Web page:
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Don’t Worry, He Won’t Get Far on Foot

City Cinema

Don’t Worry, He Won’t Get Far on Foot

Don’t Worry, He Won’t Get Far on Foot

Saturday, August 04, 2018, 06:45pm

This repeat is an exception to the normal repeat pattern

July 31–August 5 (times vary)

14A, coarse language, nudity, sexual content
Dir: Gus Van Sant, US, 114 min. Joaquin Phoenix, Jonah Hill, Rooney Mara, Jack Black

“Joaquin Phoenix plays cartoonist John Callahan, who discovered his artistic calling after being permanently paralyzed at age 21 and getting sober. Not since American Splendor explored the curmudgeonly everyman sensibility of comic-book artist Harvey Pekar has the complicated headspace of a cartoonist been entered with such infectious fondness as in Don’t Worry, He Won’t Get Far on Foot. A return for Gus Van Sant to the loose-limbed chronicles of outsider existences in Portland, Oregon, this consistently enjoyable portrait of quadriplegic local hero John Callahan is notable for its generosity of spirit and gentleness. For want of a better word, it’s disarmingly chill. In a terrific performance that encompasses countless attitudinal, emotional and physical shifts, Joaquin Phoenix eases into the lead role with equal parts raw pain, ironic humor and eventual mellow acceptance. And in some of his best scenes he’s paired with Jonah Hill, who has rarely been more appealing than as John’s unfailingly Zen AA sponsor Donnie, a rich, bearded gay dude with flaxen hippie hair, who's equally at home rocking a caftan as he is shaking his groove thing in scoop-sided ’70s athletic shorts… Marketing an alcoholic recovery story is a challenge. But there is no shortage of hooks for this funny-sad, sweet, lovingly made tribute to a unique personality. As much as Callahan's rocky ride, the movie is about the hard task of learning to have faith in yourself, which is one of the most universal themes there is… Familiar recovery episodes like seeking forgiveness; apologizing for wrongs; wrestling with weakness, shame and anger; or celebrating small victories all are handled with freshness and compassionate insight… An affecting movie that feels unmistakably like a labor of love.”—David Rooney, the Hollywood Reporter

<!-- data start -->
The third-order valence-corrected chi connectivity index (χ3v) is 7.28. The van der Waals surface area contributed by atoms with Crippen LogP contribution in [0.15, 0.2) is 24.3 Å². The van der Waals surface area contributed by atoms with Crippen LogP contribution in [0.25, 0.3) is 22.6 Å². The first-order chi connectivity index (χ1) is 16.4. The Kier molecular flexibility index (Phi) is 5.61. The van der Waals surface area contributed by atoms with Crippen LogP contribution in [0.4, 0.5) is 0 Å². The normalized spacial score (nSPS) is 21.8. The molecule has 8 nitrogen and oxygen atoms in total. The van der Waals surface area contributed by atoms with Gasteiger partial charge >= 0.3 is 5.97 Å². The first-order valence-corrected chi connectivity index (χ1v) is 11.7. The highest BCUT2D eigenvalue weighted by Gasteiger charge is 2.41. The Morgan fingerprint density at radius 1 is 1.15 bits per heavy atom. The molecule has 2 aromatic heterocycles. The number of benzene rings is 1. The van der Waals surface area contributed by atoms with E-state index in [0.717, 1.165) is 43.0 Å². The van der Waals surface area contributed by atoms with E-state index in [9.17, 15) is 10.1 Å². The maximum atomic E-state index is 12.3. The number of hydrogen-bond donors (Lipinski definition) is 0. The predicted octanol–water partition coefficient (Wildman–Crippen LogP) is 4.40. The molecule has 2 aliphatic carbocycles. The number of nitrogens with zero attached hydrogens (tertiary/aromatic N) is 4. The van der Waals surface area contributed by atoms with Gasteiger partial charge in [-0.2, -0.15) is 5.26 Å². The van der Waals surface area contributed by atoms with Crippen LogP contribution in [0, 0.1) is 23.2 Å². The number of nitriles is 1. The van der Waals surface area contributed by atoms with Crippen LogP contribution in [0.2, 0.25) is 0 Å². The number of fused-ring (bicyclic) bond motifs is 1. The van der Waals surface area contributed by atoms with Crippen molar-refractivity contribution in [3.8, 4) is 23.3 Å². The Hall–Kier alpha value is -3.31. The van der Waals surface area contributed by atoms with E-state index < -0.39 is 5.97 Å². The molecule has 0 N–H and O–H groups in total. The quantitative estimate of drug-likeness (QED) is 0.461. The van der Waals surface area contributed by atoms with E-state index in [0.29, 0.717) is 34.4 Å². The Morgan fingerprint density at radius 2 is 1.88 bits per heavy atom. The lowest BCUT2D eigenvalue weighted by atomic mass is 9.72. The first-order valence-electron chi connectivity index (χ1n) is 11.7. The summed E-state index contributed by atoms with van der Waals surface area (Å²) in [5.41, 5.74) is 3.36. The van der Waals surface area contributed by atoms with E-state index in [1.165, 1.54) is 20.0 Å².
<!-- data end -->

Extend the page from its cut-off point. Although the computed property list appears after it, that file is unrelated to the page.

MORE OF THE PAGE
Location Details:

City Cinema
64 King Street
Charlottetown

(902) 368-3669
http://www.citycinema.net


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